Chemoinformatics: A Textbook

Chemoinformatics: A Textbook

By: Thomas Engel (editor), Johann Gasteiger (editor)Paperback

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Description

This first work to be devoted entirely to this increasingly important field, the "Textbook" provides both an in-depth and comprehensive overview of this exciting new area. Edited by Johann Gasteiger and Thomas Engel, the book provides an introduction to the representation of molecular structures and reactions, data types and databases/data sources, search methods, methods for data analysis as well as such applications as structure elucidation, reaction simulation, synthesis planning and drug design. A hands-on approach with step-by-step tutorials and detailed descriptions of software tools and Internet resources allows easy access for newcomers, advanced users and lecturers alike. For a more detailed presentation, users are referred to the "Handbook of Chemoinformatics", which will be published separately. Johann Gasteiger is the recipient of the 1991 Gmelin-Beilstein Medal of the German Chemical Society for Achievements in Computer Chemistry, and the Herman Skolnik Award of the Division of Chemical Information of the American Chemical Society (ACS) in 1997. Thomas Engel joined the research group headed by Johann Gasteiger at the University of Erlangen-Nuremberg and is a specialist in chemoinformatics.

About Author

Johann Gasteiger is the recipient of the 1991 Gmelin-Beilstein Medal of the German Chemical Society of Achievements in Computer Chemistry and the Herman Skolnik Award of the Division of Chemical Information of the American Chemical Society (ACS) in 1997. Thomas Engel joined the research group headed by Johann Gasteiger at the University of Erlangen-Nuremberg and is specialist in chemoinformatics.

Contents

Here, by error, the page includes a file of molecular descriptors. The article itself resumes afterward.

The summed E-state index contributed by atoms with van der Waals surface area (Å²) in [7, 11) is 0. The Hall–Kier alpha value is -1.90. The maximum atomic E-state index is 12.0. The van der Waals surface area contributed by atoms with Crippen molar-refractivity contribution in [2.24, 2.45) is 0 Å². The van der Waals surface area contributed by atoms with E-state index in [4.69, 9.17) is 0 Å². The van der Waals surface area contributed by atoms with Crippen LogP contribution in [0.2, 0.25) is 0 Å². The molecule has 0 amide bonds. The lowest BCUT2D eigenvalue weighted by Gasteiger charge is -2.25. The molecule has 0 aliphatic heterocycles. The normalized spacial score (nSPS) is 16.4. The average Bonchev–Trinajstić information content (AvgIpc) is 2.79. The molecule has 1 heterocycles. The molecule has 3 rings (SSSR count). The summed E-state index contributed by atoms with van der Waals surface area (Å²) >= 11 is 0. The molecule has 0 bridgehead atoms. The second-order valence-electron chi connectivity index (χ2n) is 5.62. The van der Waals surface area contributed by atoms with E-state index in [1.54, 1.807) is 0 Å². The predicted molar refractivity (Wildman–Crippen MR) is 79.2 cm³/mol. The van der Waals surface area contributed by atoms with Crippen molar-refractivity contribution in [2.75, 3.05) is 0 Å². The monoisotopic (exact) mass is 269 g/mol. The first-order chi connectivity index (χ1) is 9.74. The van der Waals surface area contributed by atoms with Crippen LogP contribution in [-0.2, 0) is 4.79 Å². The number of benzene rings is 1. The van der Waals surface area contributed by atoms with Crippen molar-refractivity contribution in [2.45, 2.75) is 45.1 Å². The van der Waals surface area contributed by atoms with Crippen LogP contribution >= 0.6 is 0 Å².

Foreword.Preface.Addresses of the Authors.1. Introduction.1.1. The Domain of Chemistry.1.2. A Chemists Fundamental Questions.1.3. The Scope of Chemoinformatics.1.4. Learning in Chemoinformatics.1.5. Major Tasks.1.5.1. Representation of the Objects.1.5.2. Data.1.5.3. Learning.1.6. History of Chemoinformatics.1.6.1. Structure Databases. 101.6.2. Quantitative Structure--Activity Relationships.1.6.3. Molecular Modeling.1.6.4. Structure Elucidation.1.6.5. Chemical Reactions and Synthesis Design.1.7. The Scope of this Book.1.8. Teaching Chemoinformatics.2. Representation of Chemical Compounds.2.1. Introduction.2.2. Chemical Nomenclature.2.2.1. Development of Chemical Nomenclature.2.2.2. Representation of Chemical Elements.2.2.2.1. Characterization of Elements.2.2.3. Representation of the Empirical Formulas of (Inorganic) Compounds.2.2.3.1. Present-Day Representation.2.2.4. Representation of the Empirical Formulas of Organic Compounds.2.2.4.1. Present-Day Representation.2.2.5. Systematic Nomenclature of Inorganic and Organic Compounds.2.3. Line Notations.2.3.1. Wiswesser Line Notation.2.3.1.1. Applications.2.3.2. ROSDAL.2.3.2.1. Applications.2.3.3. The SMILES Coding.2.3.3.1. Applications.2.3.4. Sybyl Line Notation.2.3.4.1. Applications.2.4. Coding the Constitution.2.4.1. Graph Theory.2.4.1.1. Basics of Graph Theory.2.4.2. Matrix Representations.2.4.2.1. Adjacency Matrix.2.4.2.2. Distance Matrix.2.4.2.3. Atom Connectivity Matrix.2.4.2.4. Incidence Matrix.2.4.2.5. Bond Matrix.2.4.3. Connection Table.2.4.4. Input and Output of Chemical Structures.2.4.5. Standard Structure Exchange Formats.2.4.6. Tutorial: Molfiles and SDfiles.2.4.6.1. Structure of a Molfile.2.4.6.2. Structure of an SDfile.2.4.6.3. Libraries and Toolkits.2.5. Processing Constitutional Information.2.5.1. Ring Perception.2.5.1.1. Minimum Number of Cycles.2.5.1.2. All Cycles.2.5.1.3. Smallest Fundamental Basis.2.5.2. Unambiguous and Unique Representations.2.5.2.1. Structure Isomers and Isomorphism.2.5.2.2. Canonicalization.2.5.3. The Morgan Algorithm.2.5.3.1. Tutorial: Morgan Algorithm.2.6. Beyond a Connection Table.2.6.1. Deficiencies in Representing Molecular Structures by a Connection Table.2.6.2. Representation of Molecular Structures by Electron Systems.2.6.2.1. General Concepts.2.6.2.2. Simple Single and Double Bonds.2.6.2.3. Conjugation and Aromaticity.2.6.2.4. Orthogonality of -Systems.2.6.2.5. Non-bonding Orbitals.2.6.2.6. Charged Species and Radicals.2.6.2.7. Ionized States.2.6.2.8. Electron-Deficient Compounds.2.6.2.9. Organometallic Compounds.2.6.3. Generation of RAMSES from a VB Representation.2.7. Special Notations of Chemical Structures.2.7.1. Markush Structures.2.7.2. Fragment Coding.2.7.2.1. Applications.2.7.3. Fingerprints.2.7.3.1. Hashed Fingerprints.2.7.4. Hash Codes.2.7.4.1. Applications.2.8. Representation of Stereochemistry.2.8.1. General Concepts.2.8.2. Representation of Configuration Isomers and Molecular Chirality.2.8.2.1. Detection and Specification of Chirality.2.8.3. Ordered Lists.2.8.4. Rotational Lists.2.8.5. Permutation Descriptors.2.8.6. Stereochemistry in Molfile and SMILES.2.8.6.1. Stereochemistry in the Molfile.2.8.6.2. Stereochemistry in SMILES.2.8.7. Tutorial: Handling of Stereochemistry by Permutation Groups.2.8.7.1. Stereochemistry at Tetrahedral Carbon Atoms.2.8.7.2. Stereochemistry at Double Bonds.2.9. Representation of 3DStructures.2.9.1. Walking through the Hierarchy of Chemical Structure Representation.2.9.2. Representation of 3DStructures.2.9.3. Obtaining 3DStructures and Why They are Needed.2.9.4. Automatic 3DStructure Generation.2.9.5. Obtaining an Ensemble of Conformations: What is Conformational Analysis?2.9.6. Automatic Generation of Ensembles of Conformations.2.9.7. Tutorial: 3DStructure Codes (PDB, STAR, CIF, mmCIF).2.9.7.1. Introduction.2.9.7.2. PDB File Format.2.9.7.3. STAR File Format and Dictionaries.2.9.7.4. CIF File Format (CCDC).2.9.7.5. mmCIF File Format.2.9.7.6. Software.2.10. Molecular Surfaces.2.10.1. vanderWaals Surface.2.10.2. Connolly Surface.2.10.3. Solvent-Accessible Surface.2.10.4. Solvent-Excluded Surface (SES).2.10.5. Enzyme Cavity Surface (Union Surface).2.10.6. Isovalue-Based Electron Density Surface.2.10.7. Experimentally Determined Surfaces.2.11. Visualization of Molecular Models.2.11.1. Historical Review.2.11.2. Structure Models.2.11.2.1. Wire Frame Model.2.11.2.2. Capped Sticks Model.2.11.2.3. Balls and Sticks Model.2.11.2.4. Space-Filling Model.2.11.3. Models of Biological Macromolecules.2.11.3.1. Cylinder Model.2.11.3.2. Ribbon Model.2.11.3.3. Tube Model.2.11.4. Crystallographic Models.2.11.5. Visualization of Molecular Properties.2.11.5.1. Properties Based on Isosurfaces.2.12. Tools: Chemical Structure Drawing Software Molecule Editors and Viewers.2.12.1. Introduction.2.12.2. Molecule Editors.2.12.2.1. Stand-Alone Applications.2.12.2.2. Web-Based Applications.2.12.3. Molecule Viewers.2.12.3.1. Stand-Alone Applications.2.12.3.2. Web-Based Applications.2.13. Tools: 3DStructure Generation on the Web.3. Representation of Chemical Reactions.3.1. Introduction.3.2. Reaction Types.3.3. Reaction Center.3.4. Chemical Reactivity.3.4.1. Physicochemical Effects.3.4.1.1. Charge Distribution.3.4.1.2. Inductive Effect.3.4.1.3. Resonance Effect.3.4.1.4. Polarizability Effect.3.4.1.5. Steric Effect.3.4.1.6. Stereoelectronic Effects.3.4.2. Simple Approaches to Quantifying Chemical Reactivity.3.4.2.1. Frontier Molecular Orbital Theory.3.4.2.2. Linear Free Energy Relationships (LFER).3.4.2.3. Empirical Reactivity Equations.3.5. Reaction Classification.3.5.1. Model-Driven Approaches.3.5.1.1. Hendricksons Scheme.3.5.1.2. Ugis Scheme.3.5.1.3. InfoChems Reaction Classification.3.5.2. Data-Driven Approaches.3.5.2.1. HORACE.3.5.2.2. Reaction Landscapes.3.6. Stereochemistry of Reactions.3.7. Tutorial: Stereochemistry of Reactions.4. The Data.4.1. Introduction.4.1.1. Data, Information, Knowledge.4.1.2. The Data Acquisition Pathway.4.2. Data Acquisition. 2064.2.1. Why Does the Quality of Data Matter?4.2.2. Data Complexity.4.2.3. Experimental Data.4.2.4. Data Exchange.4.2.4.1. DAT files.4.2.4.2. JCAMP-DX.4.2.4.3. PMML.4.2.5. Real-World Data and their Potential Drawbacks.4.3. Data Pre-processing.4.3.1. Mean-Centering, Scaling, and Autoscaling.4.3.2. Advanced Methods.4.3.2.1. Fast Fourier Transformation.4.3.2.2. Wavelet Transformation.4.3.2.3. Singular Value Decomposition.4.3.3. Variable Selection.4.3.3.1. Genetic Algorithm (GA)-Based Solutions.4.3.3.2. Orthogonalization-Based Solutions.4.3.3.3. Simulated Annealing (SA)-Based Solutions.4.3.3.4. PCA-Based Solutions.4.3.4. Object Selection.4.4. Preparation of Datasets for Validation of the Model Quality.4.4.1. Training and Test Datasets.4.4.2. Compilation of Test Sets.5. Databases and Data Sources in Chemistry.5.1. Introduction.5.2. Basic Database Theory.5.2.1. Databases in the Information System.5.2.2. Search Engine.5.2.3. Access to Databases.5.2.4. Types of Database Systems.5.2.4.1. Hierarchical Database System.5.2.4.2. Network Model.5.2.4.3. Relational Model.5.2.4.4. Object-Based Model.5.3. Classification of Databases.5.3.1. Literature Databases.5.3.2. Factual Databases.5.3.2.1. Numeric Databases.5.3.2.2. Catalogs of Chemical Compounds.5.3.2.3. Research Project Databases.5.3.2.4. Metadatabases.5.3.3. Structure Databases.5.3.4. Reaction Databases.5.4. Literature Databases.5.4.1. Chemical Abstracts File.5.4.2. SCISEARCH.5.4.3. Medline (Medical Literature, Analysis, and Retrieval System Online).5.5. Tutorial: Using the Chemical Abstracts System.5.5.1. Online Access.5.5.2. Access to CAS with SciFinder Scholar 2002.5.5.2.1. Getting Started.5.5.2.2. Searching within Various Topics.5.6. Property (Numeric) Databases.5.6.1. Beilstein Database.5.6.2. Gmelin.5.6.3. DETHERM.5.7. Tutorial: Searching in the Beilstein Database.5.7.1. Example 1: Combined Structure and Fact Retrieval.5.7.2. Example 2: Reaction Retrieval.5.8. Spectroscopic Databases.5.8.1. SpecInfo.5.9. Crystallographic Databases.5.9.1. Inorganic Crystal Structure Database (ICSD).5.9.2. Cambridge Structural Database (CSD).5.9.3. Protein Data Bank (PDB).5.10. Molecular Biology Databases.5.10.1. GenBank (Genetic Sequence Bank).5.10.2. EMBL.5.10.3. PIR (Protein Information Resource).5.10.4. SWISS-PROT.5.10.5. CAS Registry.5.11. Structure Databases.5.11.1. CAS Registry.5.11.2. National Cancer Institute (NCI) Database.5.12. Chemical Reaction Databases.5.12.1. CASREACT.5.12.2. ChemInform RX.5.13. Tutorial: Searching in the ChemInform Reaction Database.5.13.1. Introduction.5.13.2. Example 1: Reaction Retrieval.5.13.3. Example 2: Advanced Reaction Retrieval.5.13.4. Classifying Reactions on a Hit List.5.14. Patent Databases.5.14.1. INPADOC.5.14.2. World Patent Index (WPINDEX).5.14.3. MARPAT.5.15. Chemical Information on the Internet.5.16. Tutorial: Searching the Internet for Chemical Information.5.17. Tutorial: Searching Environmental Information in the Internet.5.17.1. Introduction: Difficulties in Extracting Scientific Environmental Information from the Internet.5.17.2. Ways of Searching for Environmental Information on the Internet.5.17.2.1. Metadatabases and Portals.5.17.2.2. Search Engines.5.17.2.3. Databases.5.18. Tools: The Internet (Online Databases in Chemistry).6. Searching Chemical Structures.6.1. Introduction.6.2. Full Structure Search.6.3. Substructure Search.6.3.1. Basic Ideas.6.3.2. Backtracking Algorithm.6.3.3. Optimization of the Backtracking Algorithm.6.3.4. Screening.6.4. Similarity Search.6.4.1. Similarity Basics.6.4.2. Similarity Measures.6.4.3. The Similarity Search Process.6.4.3.1. Object Selection.6.4.3.2. Descriptor Selection and Encoding.6.4.3.3. Similarity Measure Selection.6.4.3.4. Query Object Specification.6.4.3.5. Similarity Scores.6.4.3.6. Application Areas.6.5. Three-Dimensional Structure Search Methods.7. Calculation of Physical and Chemical Data.7.1. Empirical Approaches to the Calculation of Properties.7.1.1. Introduction.7.1.2. Additivity of Atomic Contributions.7.1.2.1. Hybridization States.7.1.3. Additivity of Bond Contributions.7.1.4. Additivity of Group Contributions.7.1.5. Effects of Rings.7.1.6. DrugReceptor Binding Energies.7.1.7. Attenuation Models.7.1.7.1. Calculation of Charge Distribution.7.1.7.2. Polarizability Effect.7.2. Molecular Mechanics.7.2.1. Introduction.7.2.2. No Force Field Calculation Without Atom Types.7.2.3. The Functional Form of Common Force Fields.7.2.3.1. Bond Stretching.7.2.3.2. Angle Bending.7.2.3.3. Torsional Terms.7.2.3.4. Out-of-Plane Bending.7.2.3.5. Electrostatic Interactions.7.2.3.6. VanderWaals Interactions.7.2.3.7. Cross-Terms.7.2.4. Available Force Fields.7.2.4.1. Force Fields for Small Molecules.7.2.4.2. Force Fields for Biomolecules.7.3. Molecular Dynamics.7.3.1. Introduction.7.3.2. The Continuous Movement of Molecules.7.3.3. Methods.7.3.3.1. Algorithms.7.3.3.2. Ways to Speed up the Calculations.7.3.3.3. Solvent Effects.7.3.3.4. Periodic Boundary Conditions.7.3.4. Constant Energy, Temperature, or Pressure?7.3.5. Long-Range Forces.7.3.6. Application of Molecular Dynamics Techniques.7.4. Quantum Mechanics.7.4.1. Huckel Molecular Orbital Theory.7.4.2. Semi-empirical Molecular Orbital Theory.7.4.3. Ab Initio Molecular Orbital Theory.7.4.4. Density Functional Theory.7.4.5. Properties from Quantum Mechanical Calculations.7.4.5.1. Net Atomic Charges.7.4.5.2. Dipole and Higher Multipole Moments.7.4.5.3. Polarizabilities.7.4.5.4. Orbital Energies.7.4.5.5. Surface Descriptors.7.4.5.6. Local Ionization Potential.7.4.6. Quantum Mechanical Techniques for Very Large Molecules.7.4.6.1. Linear Scaling Methods.7.4.6.2. Hybrid QM/MM Calculations.7.4.7. The Future of Quantum Mechanical Methods in Chemoinformatics.8. Calculation of Structure Descriptors.8.1. Introduction.8.1.1. Definition of the Term Structure Descriptor.8.1.2. Classification of Structure Descriptors.8.2. Structure Keys and 1DFingerprints.8.2.1. Distance and Similarity Measures.8.3. Topological Descriptors.8.3.1. Some Fundamentals of Graph Theory.8.3.2. The Adjacency Matrix.8.3.3. The Laplacian Matrix.8.3.4. The Distance Matrix.8.3.5. The Wiener Index.8.3.6. The Randic Connectivity Index.8.3.7. Topological Autocorrelation Vectors.8.3.8. Feature Trees.8.3.9. Further Topological Descriptors.8.4. 3DDescriptors.8.4.1. 3DStructure Generation.8.4.2. 3DAutocorrelation.8.4.2.1. Example: Xylene Isomers.8.4.3. 3DMolecule Representation of Structures Based on Electron Diffraction Code (3DMoRSE Code).8.4.4. Radial Distribution Function Code.8.5. Chirality Descriptors.8.5.1. Quantitative Descriptions of Chirality.8.5.2. Continuous Chirality Measure (CCM).8.5.3. Chirality Codes.8.6. Tutorial: Conformation-Independent and Conformation-Dependent Chirality Codes.8.6.1. Introduction.8.6.2. Conformation-Independent Chirality Code (CICC).8.6.2.1. Preparatory Calculations.8.6.2.2. Neighborhoods of Atoms Bonded to the Chiral Center.8.6.2.3. Enumeration of Combinations.8.6.2.4. Characterization of Combinations.8.6.2.5. Generation of the Code.8.6.3. Conformation-Dependent Chirality Code (CDCC).8.6.3.1. Overview.8.6.3.2. Enumeration of combinations.8.6.3.3. Ranking of the Four Atoms in a Combination.8.6.3.4. Characterization of Combinations.8.6.3.5. Generation of the Code.8.6.3.6. Example of an Application.8.7. Further Descriptors.8.7.1. Comparative Molecular Field Analysis (CoMFA).8.7.2. BCUT Descriptors.8.7.3. 4D-QSAR.8.7.4. HYBOT Descriptors.8.8. Descriptors that are not Structure-Based.8.9. Properties of Structure Descriptors.9. Methods for Data Analysis.9.1. Introduction.9.2. Machine Learning Techniques.9.2.1. Machine Learning Process.9.2.2. Unsupervised Learning.9.2.3. Supervised Learning.9.3. Decision Trees.9.4. Chemometrics.9.4.1. Multivariate Statistics.9.4.2. Correlation.9.4.3. Multiple Linear Regression Analysis (MLRA).9.4.4. Principal Component Analysis (PCA).9.4.5. Principal Component Regression (PCR).9.4.6. Partial Least Squares Regression/Projection to Latent Structures (PLS).9.4.7. Example: Ion Concentrations in Mineral Waters.9.4.8. Tools: Electronic Data Analysis Service (ELECTRAS).9.5. Neural Networks.9.5.1. Modeling the Brain: Biological Neurons versus Artificial Neurons.9.5.2. Networks.9.5.2.1. Training.9.5.2.2. Learning Strategies.9.5.3. Kohonen Network.9.5.3.1. Architecture.9.5.3.2. Training.9.5.4. Tutorial: Application of a Kohonen Network for the Classification of Olive Oils using ELECTRAS.9.5.5. Counter-propagation Network.9.5.5.1. Architecture.9.5.5.2. Training.9.5.6. Tools: SONNIA (Self-Organizing Neural Network for Information Analysis).9.5.7. Back-propagation Network.9.5.7.1. Architecture.9.5.7.2. Training.9.5.8. Tutorial: Neural Networks.9.5.9. Tasks for Neural Networks and Selection of an Appropriate Neural Network Method.9.6. Fuzzy Sets and Fuzzy Logic.9.6.1. Some Concepts.9.6.2. Application of Fuzzy Logic in Chemistry.9.7. Genetic Algorithms.9.7.1. Representation and Encoding of Chromosomes.9.7.2. Initialization of Individuals.9.7.3. Fitness and Objective Function.9.7.4. Selection Functions.9.7.5. Genetic Operators.9.7.6. Tutorial: Selection of Relevant Descriptors in a StructureActivity Study.9.7.6.1. Example: Drug Design.9.8. Data Mining.9.8.1. Classification.9.8.2. Clustering and Detection of Similarities.9.8.3. Prediction and Regression.9.8.4. Association.9.8.5. Detection of Descriptions.9.8.6. Data Mining in Chemistry.9.9. Visual Data Mining.9.9.1. Advantages of Visual Data Mining Approaches.9.9.2. Information Visualization Techniques.9.9.2.1. Data Types.9.9.2.2. Visualization Techniques.9.9.2.3. Interaction and Distortion Techniques.9.10. Expert Systems.9.10.1. Architecture of Expert Systems.9.10.2. Tasks of Expert Systems.9.10.3. Expert Systems in Chemistry.9.10.3.1. DENDRAL.9.10.3.2. EROS.10. Applications.10.1. Prediction of Properties of Compounds.10.1.1. Introduction.10.1.2. Linear Free Energy Relationships (LFER).10.1.3. Quantitative StructureProperty Relationships (QSPR).10.1.3.1. Structure Representation.10.1.3.2. Descriptor Analysis.10.1.3.3. Model Building.10.1.4. Estimation of Octanol/Water Partition Coefficient (logPOW).10.1.4.1. Other Substructure-Based Methods.10.1.4.2. QSPR Models.10.1.5. Estimation of Aqueous Solubility (logS).10.1.5.1. Solubility Prediction Methods.10.1.5.2. Tutorial: Developing Models for Solubility Prediction with 18Topological Descriptors.10.1.5.3. Models with 32Radial Distribution Function Values and Eight Additional Descriptors.10.1.6. Prediction of the Toxicity of Compounds.10.1.6.1. How to Quantify Toxicity.10.1.6.2. Modeling Toxicity.10.1.7. Tutorial: Classifying Compounds into Different Modes of Action.10.1.8. Conclusion and Future Outlook.10.2. StructureSpectra Correlations.10.2.1. Introduction.10.2.2. Molecular Descriptors.10.2.2.1. Fragment-Based Descriptors.10.2.2.2. Topological Structure Codes.10.2.2.3. Three-Dimensional Molecular Descriptors.10.2.3. 13CNMR Spectra.10.2.4. 1H NMR Spectra.10.2.4.1. Prediction of Chemical Shifts.10.2.4.2. Tools: Prediction of 1H NMR Chemical Shifts.10.2.5. Infrared Spectra.10.2.5.1. Overview.10.2.5.2. Infrared Spectra Simulation.10.2.5.3. Tools: TeleSpec Online Service for the Simulation of Infrared Spectra.10.2.6. Mass Spectra.10.2.7. Computer-Assisted Structure Elucidation.10.3. Chemical Reactions and Synthesis Design.10.3.1. The Prediction of Chemical Reactions.10.3.1.1. Introduction.10.3.1.2. Knowledge Extraction from Reaction Databases.10.3.1.3. Tutorial: Prediction of the Regiochemistry in Pyrazole Synthesis.10.3.1.4. CAMEO.10.3.1.5. EROS.10.3.1.6. Tutorial: Modeling the Degradation of s-Triazine Herbicides in Soil.10.3.1.7. Biochemical Pathways.10.3.1.8. Tutorial: Multidimensional Searching in Biochemical Pathways.10.3.2. Computer-Assisted Synthesis Design.10.3.2.1. Introduction.10.3.2.2. Basic Terms.10.3.2.3. Concepts for Computer-Assisted Organic Synthesis.10.3.2.4. Synthesis Design Systems.10.3.2.5. Tutorial: Synthesis Design with the WODCA Program.10.4. Drug Design.10.4.1. Introduction.10.4.2. Some Economic Considerations Affecting Drug Design.10.4.3. Definitions of some Terms in the Context of Drug Design.10.4.4. The Drug Discovery Process.10.4.4.1. Target Identification and Validation.10.4.4.2. Lead Finding and Optimization.10.4.4.3. Preclinical and Clinical Trials.10.4.5. Fields of Application of Chemoinformatics in Drug Design.10.4.5.1. Subset Selection and Similarity/Diversity Search.10.4.5.2. Analysis of HTS Data.10.4.5.3. Virtual Screening.10.4.5.4. Design of Combinatorial Libraries.10.4.5.5. Further Issues.10.4.6. Ligand- and Structure-based Drug Design.10.4.6.1. Ligand-Based Drug Design.10.4.6.2. Structure-Based Drug Design.10.4.7. Applications.10.4.7.1. Distinguishing Molecules of Different Biological Activities and Finding a New Lead Structure An Example of Ligand-Based Drug Design.10.4.7.2. Examples of Structure-Based Drug Design.10.4.8. Outlook Future Perspectives.11. Future Directions.Appendix.A.1. Software Development.A.1.1. Programming Languages.A.1.2. Object-Oriented Programming.A.1.3. Universal Modeling Language (UML).A.1.4. Design Patterns.A.1.5. Graphical User Interface.A.1.6. Source Code Documentation.A.1.7. Version Control.A.2. Mathematical Excursion into Matrices and Determinants.A.2.1. Mathematical Example.A.2.2. Chemical Example of an Atom Connectivity Matrix.Index.